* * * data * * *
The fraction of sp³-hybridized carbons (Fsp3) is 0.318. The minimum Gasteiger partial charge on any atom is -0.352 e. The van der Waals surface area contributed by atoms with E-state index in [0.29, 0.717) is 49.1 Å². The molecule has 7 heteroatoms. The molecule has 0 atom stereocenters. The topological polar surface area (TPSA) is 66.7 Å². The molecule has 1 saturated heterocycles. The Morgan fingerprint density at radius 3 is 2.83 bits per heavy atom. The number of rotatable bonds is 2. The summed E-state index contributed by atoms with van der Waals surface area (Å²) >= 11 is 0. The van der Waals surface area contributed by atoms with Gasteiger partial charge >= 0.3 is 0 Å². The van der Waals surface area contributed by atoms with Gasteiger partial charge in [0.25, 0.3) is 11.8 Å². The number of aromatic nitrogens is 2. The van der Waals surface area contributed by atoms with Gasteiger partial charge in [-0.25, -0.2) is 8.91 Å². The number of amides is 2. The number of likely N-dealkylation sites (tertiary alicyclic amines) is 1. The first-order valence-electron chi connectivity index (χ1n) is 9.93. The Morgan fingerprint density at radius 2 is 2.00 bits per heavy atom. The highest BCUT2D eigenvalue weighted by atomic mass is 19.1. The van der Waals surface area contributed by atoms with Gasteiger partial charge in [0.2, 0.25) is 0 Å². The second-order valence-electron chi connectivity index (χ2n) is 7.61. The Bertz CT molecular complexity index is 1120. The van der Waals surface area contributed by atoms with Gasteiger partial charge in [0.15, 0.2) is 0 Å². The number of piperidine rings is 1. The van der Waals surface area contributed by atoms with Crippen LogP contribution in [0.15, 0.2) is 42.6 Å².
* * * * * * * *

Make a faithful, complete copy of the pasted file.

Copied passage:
The fraction of sp³-hybridized carbons (Fsp3) is 0.318. The minimum Gasteiger partial charge on any atom is -0.352 e. The van der Waals surface area contributed by atoms with E-state index in [0.29, 0.717) is 49.1 Å². The molecule has 7 heteroatoms. The molecule has 0 atom stereocenters. The topological polar surface area (TPSA) is 66.7 Å². The molecule has 1 saturated heterocycles. The Morgan fingerprint density at radius 3 is 2.83 bits per heavy atom. The number of rotatable bonds is 2. The summed E-state index contributed by atoms with van der Waals surface area (Å²) >= 11 is 0. The van der Waals surface area contributed by atoms with Gasteiger partial charge >= 0.3 is 0 Å². The van der Waals surface area contributed by atoms with Gasteiger partial charge in [0.25, 0.3) is 11.8 Å². The number of aromatic nitrogens is 2. The van der Waals surface area contributed by atoms with Gasteiger partial charge in [-0.25, -0.2) is 8.91 Å². The number of amides is 2. The number of likely N-dealkylation sites (tertiary alicyclic amines) is 1. The first-order valence-electron chi connectivity index (χ1n) is 9.93. The Morgan fingerprint density at radius 2 is 2.00 bits per heavy atom. The highest BCUT2D eigenvalue weighted by atomic mass is 19.1. The van der Waals surface area contributed by atoms with Gasteiger partial charge in [0.2, 0.25) is 0 Å². The second-order valence-electron chi connectivity index (χ2n) is 7.61. The Bertz CT molecular complexity index is 1120. The van der Waals surface area contributed by atoms with Gasteiger partial charge in [0.15, 0.2) is 0 Å². The number of piperidine rings is 1. The van der Waals surface area contributed by atoms with Crippen LogP contribution in [0.15, 0.2) is 42.6 Å².